This page also contains several downloadable resources, e.g., an icon set. You find the downloads on this website: https://developer.android.com/design/downloads/index.html
As of Android 5.0 (Lollipop, or API 21) the preferred design for Android applications is the Material design.
Material design is a guide for visual, motion, and interaction design. The Android platform provides a new theme, new widgets and new API for custom shadows and animations.
Material design support that views are drawn on top of other views by assigning an elevation level to them. Views define an elevation level in dp (density-independent pixels). To set the elevation of a view in a layout definition, use the android:elevation attribute. To set the elevation of a view in the code of an activity, use the
View.setElevation() method. Android draws customizable shadows based on the value of the elevation.
Material design also provides improved API for animations and provides several default animations.
2.2. What are styles and themes
Android allow you to define the look and feel, for example, colors and fonts, of Android components in XML resource files. This way you can set style related attributes in one central place.
If the entry in the resource file is used to style a view, it is referred to as a style. If it is used for styling an activity or application it is called a theme.
To define a style or a theme, save an XML file in the /res/values directory of your project. The root node of the XML file must be the
<resources> tag. To define a style or a theme, define an entry with the
style tag and define the
name attribute. This entry can contains one or more items which define values for named attributes.
The following listing is an example for a style definition.
<?xml version="1.0" encoding="utf-8"?> <resources> <style name="text"> <item name="android:padding">4dip</item> <item name="android:textAppearance">?android:attr/textAppearanceLarge</item> <item name="android:textColor">#000000</item> </style> <style name="layout"> <item name="android:background">#C0C0C0</item> </style> </resources>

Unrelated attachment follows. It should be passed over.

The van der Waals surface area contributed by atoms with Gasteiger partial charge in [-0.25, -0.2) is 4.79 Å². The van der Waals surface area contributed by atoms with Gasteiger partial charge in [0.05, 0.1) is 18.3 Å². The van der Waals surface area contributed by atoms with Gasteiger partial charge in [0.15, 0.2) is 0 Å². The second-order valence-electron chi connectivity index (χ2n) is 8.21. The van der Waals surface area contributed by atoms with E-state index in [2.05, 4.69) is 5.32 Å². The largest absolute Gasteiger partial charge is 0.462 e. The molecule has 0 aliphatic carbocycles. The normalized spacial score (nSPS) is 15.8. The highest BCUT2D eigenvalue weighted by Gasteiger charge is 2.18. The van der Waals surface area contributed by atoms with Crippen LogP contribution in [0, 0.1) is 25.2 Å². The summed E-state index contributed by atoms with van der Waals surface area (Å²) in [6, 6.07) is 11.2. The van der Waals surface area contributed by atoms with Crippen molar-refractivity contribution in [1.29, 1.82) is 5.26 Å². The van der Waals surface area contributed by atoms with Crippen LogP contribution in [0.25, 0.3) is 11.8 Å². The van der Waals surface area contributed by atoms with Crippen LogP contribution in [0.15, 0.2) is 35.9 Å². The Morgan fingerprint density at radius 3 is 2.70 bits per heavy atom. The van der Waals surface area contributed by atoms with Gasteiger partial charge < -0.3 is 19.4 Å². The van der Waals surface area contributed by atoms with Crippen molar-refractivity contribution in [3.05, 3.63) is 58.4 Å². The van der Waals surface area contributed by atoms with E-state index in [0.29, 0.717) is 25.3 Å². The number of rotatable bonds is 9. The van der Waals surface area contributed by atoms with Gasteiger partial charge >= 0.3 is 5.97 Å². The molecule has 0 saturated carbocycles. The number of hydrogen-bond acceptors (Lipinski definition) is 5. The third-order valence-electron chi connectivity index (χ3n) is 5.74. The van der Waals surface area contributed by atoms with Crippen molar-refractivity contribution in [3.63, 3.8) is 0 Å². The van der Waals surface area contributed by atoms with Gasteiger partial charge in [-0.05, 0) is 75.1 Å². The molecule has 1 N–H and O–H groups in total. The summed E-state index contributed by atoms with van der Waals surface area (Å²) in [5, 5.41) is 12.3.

You assign the style attribute to entries in your layout file via the
Styles (and themes) support inheritance by using the parent attribute of the style tag. This way the style inherits all settings from the parent style and can overwrite selected attributes.
2.3. Referring attributes in the current theme
Android lists all standard attributes which can be styled in the R.attr file. The reference for this file can be found online under the following URL: http://developer.android.com/reference/android/R.attr.html
You can refer to individual attributes of the current Android theme via the
?android:attr notation. This notation means that you are referring to a style attribute in the currently active theme.
?android:attr/listPreferredItemHeight means: “use the value defined by the attribute called listPreferredItemHeight in the current theme.
The following layout defines buttons with the Android 4.0 button style.
<?xml version="1.0" encoding="utf-8"?> <LinearLayout xmlns:android="http://schemas.android.com/apk/res/android" android:layout_width="match_parent" android:layout_height="match_parent" android:orientation="vertical" > <LinearLayout style="?android:attr/buttonBarStyle" android:layout_width="match_parent" android:layout_height="wrap_content" android:orientation="horizontal" > <Button android:id="@+id/Button01" style="?android:attr/buttonBarButtonStyle" android:layout_width="0dp" android:layout_height="wrap_content" android:layout_weight="1" android:text="Show" /> <Button android:id="@+id/Button02" style="?android:attr/buttonBarButtonStyle" android:layout_width="0dp" android:layout_height="wrap_content" android:layout_weight="1" android:text="Change" /> </LinearLayout> <EditText android:id="@+id/myView" android:layout_width="match_parent" android:layout_height="wrap_content" android:ems="10" > <requestFocus /> </EditText> </LinearLayout>